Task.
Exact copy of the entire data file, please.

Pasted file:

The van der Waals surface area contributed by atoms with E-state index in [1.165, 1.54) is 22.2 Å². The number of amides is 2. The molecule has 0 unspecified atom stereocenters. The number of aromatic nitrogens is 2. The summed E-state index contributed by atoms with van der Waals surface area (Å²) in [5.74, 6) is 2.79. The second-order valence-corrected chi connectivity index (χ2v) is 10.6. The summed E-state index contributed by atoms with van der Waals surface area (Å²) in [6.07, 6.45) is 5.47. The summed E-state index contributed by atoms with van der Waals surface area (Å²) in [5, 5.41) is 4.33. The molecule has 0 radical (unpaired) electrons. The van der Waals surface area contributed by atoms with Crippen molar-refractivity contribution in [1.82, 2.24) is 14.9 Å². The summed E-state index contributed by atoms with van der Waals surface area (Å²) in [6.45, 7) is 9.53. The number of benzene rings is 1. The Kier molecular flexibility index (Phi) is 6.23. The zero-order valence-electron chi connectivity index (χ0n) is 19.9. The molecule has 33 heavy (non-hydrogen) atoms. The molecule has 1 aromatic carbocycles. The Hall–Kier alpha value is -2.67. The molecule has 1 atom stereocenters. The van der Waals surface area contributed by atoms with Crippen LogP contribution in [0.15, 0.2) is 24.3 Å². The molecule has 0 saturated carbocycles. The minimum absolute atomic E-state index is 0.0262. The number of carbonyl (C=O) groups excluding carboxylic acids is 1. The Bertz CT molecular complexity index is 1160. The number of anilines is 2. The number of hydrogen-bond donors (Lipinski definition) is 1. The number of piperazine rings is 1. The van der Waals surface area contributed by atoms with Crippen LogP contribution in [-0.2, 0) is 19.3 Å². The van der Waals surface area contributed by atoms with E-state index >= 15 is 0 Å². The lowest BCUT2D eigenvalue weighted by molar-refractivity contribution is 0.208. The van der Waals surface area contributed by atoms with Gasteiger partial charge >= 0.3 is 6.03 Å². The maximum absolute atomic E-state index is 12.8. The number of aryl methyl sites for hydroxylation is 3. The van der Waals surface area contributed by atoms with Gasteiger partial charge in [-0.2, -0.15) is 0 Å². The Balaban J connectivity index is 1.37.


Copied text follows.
The van der Waals surface area contributed by atoms with E-state index in [1.165, 1.54) is 22.2 Å². The number of amides is 2. The molecule has 0 unspecified atom stereocenters. The number of aromatic nitrogens is 2. The summed E-state index contributed by atoms with van der Waals surface area (Å²) in [5.74, 6) is 2.79. The second-order valence-corrected chi connectivity index (χ2v) is 10.6. The summed E-state index contributed by atoms with van der Waals surface area (Å²) in [6.07, 6.45) is 5.47. The summed E-state index contributed by atoms with van der Waals surface area (Å²) in [5, 5.41) is 4.33. The molecule has 0 radical (unpaired) electrons. The van der Waals surface area contributed by atoms with Crippen molar-refractivity contribution in [1.82, 2.24) is 14.9 Å². The summed E-state index contributed by atoms with van der Waals surface area (Å²) in [6.45, 7) is 9.53. The number of benzene rings is 1. The Kier molecular flexibility index (Phi) is 6.23. The zero-order valence-electron chi connectivity index (χ0n) is 19.9. The molecule has 33 heavy (non-hydrogen) atoms. The molecule has 1 aromatic carbocycles. The Hall–Kier alpha value is -2.67. The molecule has 1 atom stereocenters. The van der Waals surface area contributed by atoms with Crippen LogP contribution in [0.15, 0.2) is 24.3 Å². The molecule has 0 saturated carbocycles. The minimum absolute atomic E-state index is 0.0262. The number of carbonyl (C=O) groups excluding carboxylic acids is 1. The Bertz CT molecular complexity index is 1160. The number of anilines is 2. The number of hydrogen-bond donors (Lipinski definition) is 1. The number of piperazine rings is 1. The van der Waals surface area contributed by atoms with Crippen LogP contribution in [-0.2, 0) is 19.3 Å². The van der Waals surface area contributed by atoms with E-state index >= 15 is 0 Å². The lowest BCUT2D eigenvalue weighted by molar-refractivity contribution is 0.208. The van der Waals surface area contributed by atoms with Gasteiger partial charge >= 0.3 is 6.03 Å². The maximum absolute atomic E-state index is 12.8. The number of aryl methyl sites for hydroxylation is 3. The van der Waals surface area contributed by atoms with Gasteiger partial charge in [-0.2, -0.15) is 0 Å². The Balaban J connectivity index is 1.37.